The low-level shortage of HGV drivers that has long troubled logistics professionals and the commercial transport of goods has escalated to crisis. Motorists, fearing that the fuel supply would be affected, exacerbated the situation by panic buying, leading to extensive queues at petrol stations, and many pumps running dry.
The situation had worsened during the COVID-19 pandemic following a mass exodus of drivers from the UK workforce, leaving an estimated shortfall of more than 100,000 qualified drivers in the UK, afflicting businesses of all sizes and leaving food shelves empty across the country.
Why is there a shortage of HGV drivers?
A combination of dwindling pay and conditions (less HGV driver service stations), COVID-19 restrictions, and post-Brexit immigration rules are intensifying a long-term problem with recruitment.
The coronavirus pandemic has led to a large backlog in HGV driver tests, with 40,000 tests cancelled last year, meaning tens of thousands of potential new drivers have been unable to join the industry. Even before the pandemic, the overall estimated HGV shortage was about 60,000 drivers. As travel became progressively more restricted last year, and large parts of the economy shut down, many foreign HGV drivers returned to their home countries, with the vast majority choosing not to return. This has resulted in an estimated 16,000 fewer EU nationals working as HGV drivers.
Not only that, but many European drivers who returned home during the pandemic were unable to return to the UK due to Brexit. The result of the UK leaving the EU single market, as well as new immigration rules, mean that European drivers can no longer come and go as they please. In fact, the RHA claims around 20,000 European drivers have left the UK for ‘Brexit reasons’, as the decline in the value of the pound against the euro has made working in the UK less attractive for EU nationals, who are already uncertain of their future rights to live and work in the UK.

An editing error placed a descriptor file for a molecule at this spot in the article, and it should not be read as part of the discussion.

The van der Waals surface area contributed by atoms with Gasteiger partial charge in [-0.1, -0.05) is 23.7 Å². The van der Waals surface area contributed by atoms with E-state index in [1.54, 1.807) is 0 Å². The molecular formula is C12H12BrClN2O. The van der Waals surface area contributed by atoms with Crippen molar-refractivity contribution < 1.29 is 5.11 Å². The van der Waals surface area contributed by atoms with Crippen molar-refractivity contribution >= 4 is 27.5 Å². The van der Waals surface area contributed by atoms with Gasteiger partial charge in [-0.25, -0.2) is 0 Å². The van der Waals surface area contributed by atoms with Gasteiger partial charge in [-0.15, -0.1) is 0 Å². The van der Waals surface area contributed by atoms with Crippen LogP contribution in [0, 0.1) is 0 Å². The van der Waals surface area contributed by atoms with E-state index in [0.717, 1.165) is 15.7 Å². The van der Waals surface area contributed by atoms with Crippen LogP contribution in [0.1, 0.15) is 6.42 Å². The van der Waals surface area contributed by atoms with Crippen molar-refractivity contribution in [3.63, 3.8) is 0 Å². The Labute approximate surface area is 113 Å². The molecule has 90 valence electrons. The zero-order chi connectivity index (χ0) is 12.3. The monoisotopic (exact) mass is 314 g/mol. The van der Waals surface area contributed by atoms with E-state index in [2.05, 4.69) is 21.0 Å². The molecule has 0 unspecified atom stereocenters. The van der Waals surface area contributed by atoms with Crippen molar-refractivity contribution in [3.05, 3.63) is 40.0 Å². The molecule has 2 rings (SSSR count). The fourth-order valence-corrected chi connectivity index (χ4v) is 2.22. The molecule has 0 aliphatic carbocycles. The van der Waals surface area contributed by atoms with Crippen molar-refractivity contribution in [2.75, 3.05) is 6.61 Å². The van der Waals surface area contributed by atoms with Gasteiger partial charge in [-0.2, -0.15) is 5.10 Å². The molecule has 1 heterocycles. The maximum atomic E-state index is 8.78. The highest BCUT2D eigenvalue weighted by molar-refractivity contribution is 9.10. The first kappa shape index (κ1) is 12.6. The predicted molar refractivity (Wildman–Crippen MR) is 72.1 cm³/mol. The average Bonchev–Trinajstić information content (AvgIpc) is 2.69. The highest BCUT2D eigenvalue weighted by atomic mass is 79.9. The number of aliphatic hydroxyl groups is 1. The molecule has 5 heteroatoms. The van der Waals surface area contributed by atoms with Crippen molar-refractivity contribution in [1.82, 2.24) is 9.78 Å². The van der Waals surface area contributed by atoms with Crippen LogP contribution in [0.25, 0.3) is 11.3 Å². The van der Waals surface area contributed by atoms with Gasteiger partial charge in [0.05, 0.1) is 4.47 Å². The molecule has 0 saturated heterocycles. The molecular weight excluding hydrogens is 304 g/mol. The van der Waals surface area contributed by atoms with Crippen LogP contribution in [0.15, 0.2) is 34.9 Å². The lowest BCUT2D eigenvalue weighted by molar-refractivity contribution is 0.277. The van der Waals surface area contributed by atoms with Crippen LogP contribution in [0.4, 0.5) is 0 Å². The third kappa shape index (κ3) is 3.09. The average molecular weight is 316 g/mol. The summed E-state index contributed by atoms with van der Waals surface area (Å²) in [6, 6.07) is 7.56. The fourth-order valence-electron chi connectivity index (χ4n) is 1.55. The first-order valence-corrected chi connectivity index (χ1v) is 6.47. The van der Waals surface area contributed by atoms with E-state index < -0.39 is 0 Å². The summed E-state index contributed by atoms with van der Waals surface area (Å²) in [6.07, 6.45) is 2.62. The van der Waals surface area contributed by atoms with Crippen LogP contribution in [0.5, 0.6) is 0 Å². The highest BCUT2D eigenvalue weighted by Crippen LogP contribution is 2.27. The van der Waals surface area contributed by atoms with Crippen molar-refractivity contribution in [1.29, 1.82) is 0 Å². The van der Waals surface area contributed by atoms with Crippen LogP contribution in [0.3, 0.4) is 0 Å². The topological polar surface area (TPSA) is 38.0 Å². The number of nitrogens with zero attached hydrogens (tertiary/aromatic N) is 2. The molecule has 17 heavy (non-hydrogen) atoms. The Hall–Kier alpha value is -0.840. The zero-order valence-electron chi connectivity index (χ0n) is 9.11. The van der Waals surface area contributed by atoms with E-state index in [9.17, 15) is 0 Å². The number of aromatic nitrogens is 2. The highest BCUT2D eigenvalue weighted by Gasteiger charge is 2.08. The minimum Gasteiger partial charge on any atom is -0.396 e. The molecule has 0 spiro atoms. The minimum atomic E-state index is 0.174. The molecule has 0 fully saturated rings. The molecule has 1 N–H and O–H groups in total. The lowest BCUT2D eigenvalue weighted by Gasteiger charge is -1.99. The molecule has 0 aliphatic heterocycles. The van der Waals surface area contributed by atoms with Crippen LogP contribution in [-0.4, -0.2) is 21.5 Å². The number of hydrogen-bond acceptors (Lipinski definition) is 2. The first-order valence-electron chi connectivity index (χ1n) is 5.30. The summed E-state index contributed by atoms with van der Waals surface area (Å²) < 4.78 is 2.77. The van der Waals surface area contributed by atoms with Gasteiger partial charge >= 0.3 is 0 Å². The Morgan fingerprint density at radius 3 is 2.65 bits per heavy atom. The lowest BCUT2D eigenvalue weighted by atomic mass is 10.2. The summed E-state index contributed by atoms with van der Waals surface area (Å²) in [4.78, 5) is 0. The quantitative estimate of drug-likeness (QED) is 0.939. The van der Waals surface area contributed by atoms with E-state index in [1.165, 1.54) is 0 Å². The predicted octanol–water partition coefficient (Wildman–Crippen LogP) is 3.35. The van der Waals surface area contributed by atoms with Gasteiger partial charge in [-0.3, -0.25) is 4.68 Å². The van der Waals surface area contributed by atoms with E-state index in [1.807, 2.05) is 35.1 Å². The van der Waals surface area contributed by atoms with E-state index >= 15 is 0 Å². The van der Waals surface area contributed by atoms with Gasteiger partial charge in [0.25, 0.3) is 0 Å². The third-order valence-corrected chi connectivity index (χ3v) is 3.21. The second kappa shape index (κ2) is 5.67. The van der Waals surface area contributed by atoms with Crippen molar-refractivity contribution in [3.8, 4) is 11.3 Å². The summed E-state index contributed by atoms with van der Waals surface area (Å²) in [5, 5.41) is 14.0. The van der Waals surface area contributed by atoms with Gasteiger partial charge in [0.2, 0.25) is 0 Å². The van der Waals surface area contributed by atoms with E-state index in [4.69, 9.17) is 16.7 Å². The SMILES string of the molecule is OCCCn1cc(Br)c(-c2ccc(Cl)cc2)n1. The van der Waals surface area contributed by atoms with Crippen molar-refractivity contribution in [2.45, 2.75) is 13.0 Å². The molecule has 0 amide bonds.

Furthermore, a change to rules on how people working off the payroll pay tax (IR35) has also been blamed for some HGV drivers leaving the industry, as it has become more expensive for European drivers to work or be employed in the UK.
How is the shortage affecting businesses?
There have been numerous headlines bemoaning the impact this shortage is having on logistics across Europe. While the focus has been mainly on food deliveries and petrol shortages, the waste sector is also experiencing difficulties, especially as increasing numbers of drivers are choosing the more ‘glamorous’ jobs.
HGV drivers are essential to Novus Environmental and the waste sector’s operations. From a business point of view, we are experiencing an increasing amount of stress as the situation inevitably leads to a reduction in customer service, which we fear is putting us in a negative light with consumers and jeopardising customers trust in our brand, resulting in the loss of valuable clients. In turn, this is putting extra pressure on our front-line staff whose role it is to deal with complaints or negativity from disappointed customers, not to mention the potential loss of sales and revenue. Our strategy, as we are sure many other affected businesses are adopting, is to remain as honest and proactive as possible, working hard to offer an alternative recovery plan wherever possible.